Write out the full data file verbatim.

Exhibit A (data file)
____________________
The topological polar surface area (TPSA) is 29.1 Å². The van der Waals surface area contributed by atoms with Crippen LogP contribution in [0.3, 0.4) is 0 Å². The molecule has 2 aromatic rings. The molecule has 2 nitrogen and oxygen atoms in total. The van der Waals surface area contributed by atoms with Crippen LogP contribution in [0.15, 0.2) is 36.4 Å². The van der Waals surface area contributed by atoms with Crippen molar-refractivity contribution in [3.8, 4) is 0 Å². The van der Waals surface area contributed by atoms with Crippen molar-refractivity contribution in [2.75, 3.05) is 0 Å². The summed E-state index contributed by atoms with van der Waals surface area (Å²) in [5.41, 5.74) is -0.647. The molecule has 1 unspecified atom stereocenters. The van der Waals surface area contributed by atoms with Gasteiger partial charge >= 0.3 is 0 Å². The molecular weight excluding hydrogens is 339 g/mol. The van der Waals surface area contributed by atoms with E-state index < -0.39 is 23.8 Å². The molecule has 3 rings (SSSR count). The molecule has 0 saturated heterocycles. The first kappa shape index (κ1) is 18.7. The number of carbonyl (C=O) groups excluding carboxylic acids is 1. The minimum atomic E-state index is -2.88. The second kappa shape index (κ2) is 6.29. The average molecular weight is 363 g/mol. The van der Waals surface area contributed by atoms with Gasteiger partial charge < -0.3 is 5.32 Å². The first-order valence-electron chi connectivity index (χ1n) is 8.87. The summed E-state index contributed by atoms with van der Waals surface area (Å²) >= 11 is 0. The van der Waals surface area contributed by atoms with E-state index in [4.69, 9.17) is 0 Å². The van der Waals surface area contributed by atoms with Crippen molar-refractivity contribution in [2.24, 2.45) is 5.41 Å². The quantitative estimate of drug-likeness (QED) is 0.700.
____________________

The topological polar surface area (TPSA) is 29.1 Å². The van der Waals surface area contributed by atoms with Crippen LogP contribution in [0.3, 0.4) is 0 Å². The molecule has 2 aromatic rings. The molecule has 2 nitrogen and oxygen atoms in total. The van der Waals surface area contributed by atoms with Crippen LogP contribution in [0.15, 0.2) is 36.4 Å². The van der Waals surface area contributed by atoms with Crippen molar-refractivity contribution in [3.8, 4) is 0 Å². The van der Waals surface area contributed by atoms with Crippen molar-refractivity contribution in [2.75, 3.05) is 0 Å². The summed E-state index contributed by atoms with van der Waals surface area (Å²) in [5.41, 5.74) is -0.647. The molecule has 1 unspecified atom stereocenters. The van der Waals surface area contributed by atoms with Gasteiger partial charge >= 0.3 is 0 Å². The molecular weight excluding hydrogens is 339 g/mol. The van der Waals surface area contributed by atoms with E-state index < -0.39 is 23.8 Å². The molecule has 3 rings (SSSR count). The molecule has 0 saturated heterocycles. The first kappa shape index (κ1) is 18.7. The number of carbonyl (C=O) groups excluding carboxylic acids is 1. The minimum atomic E-state index is -2.88. The second kappa shape index (κ2) is 6.29. The average molecular weight is 363 g/mol. The van der Waals surface area contributed by atoms with Gasteiger partial charge < -0.3 is 5.32 Å². The first-order valence-electron chi connectivity index (χ1n) is 8.87. The summed E-state index contributed by atoms with van der Waals surface area (Å²) >= 11 is 0. The van der Waals surface area contributed by atoms with E-state index in [4.69, 9.17) is 0 Å². The van der Waals surface area contributed by atoms with Crippen molar-refractivity contribution in [2.24, 2.45) is 5.41 Å². The quantitative estimate of drug-likeness (QED) is 0.700.